A wife and mother grapples with love and loss in World War II–era Hollywood, in a New York Times–bestselling author’s emotional tour de force.
For two decades, Elizabeth Herlong has been a devoted Hollywood wife, supporting her husband as he built an empire in the budding motion picture industry. But far from the bright glamour of her current life, World War II rages in Europe, forcing Elizabeth to remember her past, awakening feelings and longings she thought she would never experience again. Most of all, she fears for her eldest son, who turns eighteen in less than a year and will have to enlist in the army.
Then one night, Elizabeth’s husband introduces her to a German screenwriter he’s been working with. Erich Kessler is a disabled veteran of World War I attempting to make a new life for himself. Something in his face stirs Elizabeth’s heart—setting her on a journey of discovery about the meaning of true love and the things that war cannot destroy.
Made into a film starring Claudette Colbert, Orson Welles, and Natalie Wood, this is a novel of a woman haunted by the shadows of war both past and present, from the New York Times–bestselling author of JubileeTrail, Deep Summer, and other acclaimed novels.
"synopsis" may belong to another edition of this title.
Gwen Bristow (1903–1980), the author of seven bestselling historical novels that bring to life momentous events in American history, such as the siege of Charleston during the American Revolution (Celia Garth) and the great California gold rush (Calico Palace), was born in South Carolina, where the Bristow family had settled in the seventeenth century. After graduating from Judson College in Alabama and attending the Columbia School of Journalism, Bristow worked as a reporter for New Orleans’ Times-Picayune from 1925 to 1934. Through her husband, screenwriter Bruce Manning, she developed an interest in longer forms of writing—novels and screenplays.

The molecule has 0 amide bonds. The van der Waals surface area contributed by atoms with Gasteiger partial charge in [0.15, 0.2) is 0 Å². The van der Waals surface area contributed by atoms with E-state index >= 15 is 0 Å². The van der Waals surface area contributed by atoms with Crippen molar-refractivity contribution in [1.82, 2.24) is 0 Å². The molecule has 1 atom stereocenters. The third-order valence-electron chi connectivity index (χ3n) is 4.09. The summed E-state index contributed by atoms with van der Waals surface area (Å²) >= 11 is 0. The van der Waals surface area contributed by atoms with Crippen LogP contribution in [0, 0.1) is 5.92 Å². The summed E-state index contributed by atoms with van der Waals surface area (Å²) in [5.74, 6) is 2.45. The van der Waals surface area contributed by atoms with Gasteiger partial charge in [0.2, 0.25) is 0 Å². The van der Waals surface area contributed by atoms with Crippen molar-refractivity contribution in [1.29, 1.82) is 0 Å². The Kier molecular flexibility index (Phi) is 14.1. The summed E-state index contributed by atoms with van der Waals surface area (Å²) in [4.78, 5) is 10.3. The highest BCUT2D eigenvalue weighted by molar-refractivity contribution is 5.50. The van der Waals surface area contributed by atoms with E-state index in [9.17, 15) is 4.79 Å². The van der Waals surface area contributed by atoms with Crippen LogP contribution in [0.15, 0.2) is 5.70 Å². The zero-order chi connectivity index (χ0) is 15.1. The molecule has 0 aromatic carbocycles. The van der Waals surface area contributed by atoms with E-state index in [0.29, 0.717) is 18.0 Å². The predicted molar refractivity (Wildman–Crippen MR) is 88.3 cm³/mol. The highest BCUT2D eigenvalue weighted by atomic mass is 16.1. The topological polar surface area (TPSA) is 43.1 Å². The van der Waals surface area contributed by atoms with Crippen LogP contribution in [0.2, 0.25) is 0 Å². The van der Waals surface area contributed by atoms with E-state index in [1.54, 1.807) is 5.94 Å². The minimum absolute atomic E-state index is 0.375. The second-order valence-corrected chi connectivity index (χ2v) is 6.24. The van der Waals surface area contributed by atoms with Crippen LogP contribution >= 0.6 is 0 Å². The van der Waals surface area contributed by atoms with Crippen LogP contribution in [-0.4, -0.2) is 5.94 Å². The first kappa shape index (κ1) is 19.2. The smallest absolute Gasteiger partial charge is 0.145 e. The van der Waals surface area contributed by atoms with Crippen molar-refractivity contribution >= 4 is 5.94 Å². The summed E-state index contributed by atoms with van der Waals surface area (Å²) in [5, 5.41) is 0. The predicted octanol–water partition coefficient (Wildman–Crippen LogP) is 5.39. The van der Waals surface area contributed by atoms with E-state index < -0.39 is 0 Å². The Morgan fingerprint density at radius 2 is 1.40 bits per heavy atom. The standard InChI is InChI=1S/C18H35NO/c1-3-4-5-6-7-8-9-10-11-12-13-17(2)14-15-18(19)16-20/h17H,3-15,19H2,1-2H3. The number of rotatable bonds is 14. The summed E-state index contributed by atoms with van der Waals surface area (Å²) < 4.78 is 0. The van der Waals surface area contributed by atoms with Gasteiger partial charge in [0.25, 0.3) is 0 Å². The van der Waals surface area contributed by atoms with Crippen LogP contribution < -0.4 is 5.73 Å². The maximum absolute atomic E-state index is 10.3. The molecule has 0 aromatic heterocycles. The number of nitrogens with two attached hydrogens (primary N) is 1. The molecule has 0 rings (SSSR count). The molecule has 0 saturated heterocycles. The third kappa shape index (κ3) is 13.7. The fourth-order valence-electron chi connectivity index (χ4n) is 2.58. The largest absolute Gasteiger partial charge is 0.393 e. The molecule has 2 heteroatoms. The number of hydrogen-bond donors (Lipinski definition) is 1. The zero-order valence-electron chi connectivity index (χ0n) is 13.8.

After Bristow moved to Hollywood, her literary career took off with the publication of Deep Summer, the first novel in a trilogy of Louisiana-set historical novels, which also includes The Handsome Road and This Side of Glory. Bristow continued to write about the American South and explored the settling of the American West in her bestselling novels Jubilee Trail, which was made into a film in 1954, and in her only work of nonfiction, Golden Dreams. Her novel Tomorrow Is Forever also became a film, starring Claudette Colbert, Orson Welles, and Natalie Wood, in 1946.
“A superior kind of tale.” —The New York Times
"About this title" may belong to another edition of this title.
Book Description Buccaneer Books, 1996. Hardcover. Book Condition: New. Bookseller Inventory # DADAX0899660274